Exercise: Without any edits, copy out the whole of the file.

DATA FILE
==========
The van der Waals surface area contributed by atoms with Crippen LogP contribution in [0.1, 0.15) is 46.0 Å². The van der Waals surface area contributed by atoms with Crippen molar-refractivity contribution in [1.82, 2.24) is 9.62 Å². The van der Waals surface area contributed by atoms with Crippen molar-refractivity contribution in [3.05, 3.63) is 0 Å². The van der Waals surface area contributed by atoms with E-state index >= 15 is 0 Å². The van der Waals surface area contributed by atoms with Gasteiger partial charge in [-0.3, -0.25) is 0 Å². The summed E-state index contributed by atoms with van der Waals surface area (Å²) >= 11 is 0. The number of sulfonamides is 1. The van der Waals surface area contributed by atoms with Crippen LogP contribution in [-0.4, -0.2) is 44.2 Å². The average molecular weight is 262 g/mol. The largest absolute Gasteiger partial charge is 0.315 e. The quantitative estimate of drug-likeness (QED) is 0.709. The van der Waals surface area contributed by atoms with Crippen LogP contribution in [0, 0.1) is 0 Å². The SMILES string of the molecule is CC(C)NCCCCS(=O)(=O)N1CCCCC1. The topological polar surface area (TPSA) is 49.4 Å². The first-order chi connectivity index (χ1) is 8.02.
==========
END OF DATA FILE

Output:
The van der Waals surface area contributed by atoms with Crippen LogP contribution in [0.1, 0.15) is 46.0 Å². The van der Waals surface area contributed by atoms with Crippen molar-refractivity contribution in [1.82, 2.24) is 9.62 Å². The van der Waals surface area contributed by atoms with Crippen molar-refractivity contribution in [3.05, 3.63) is 0 Å². The van der Waals surface area contributed by atoms with E-state index >= 15 is 0 Å². The van der Waals surface area contributed by atoms with Gasteiger partial charge in [-0.3, -0.25) is 0 Å². The summed E-state index contributed by atoms with van der Waals surface area (Å²) >= 11 is 0. The number of sulfonamides is 1. The van der Waals surface area contributed by atoms with Crippen LogP contribution in [-0.4, -0.2) is 44.2 Å². The average molecular weight is 262 g/mol. The largest absolute Gasteiger partial charge is 0.315 e. The quantitative estimate of drug-likeness (QED) is 0.709. The van der Waals surface area contributed by atoms with Crippen LogP contribution in [0, 0.1) is 0 Å². The SMILES string of the molecule is CC(C)NCCCCS(=O)(=O)N1CCCCC1. The topological polar surface area (TPSA) is 49.4 Å². The first-order chi connectivity index (χ1) is 8.02.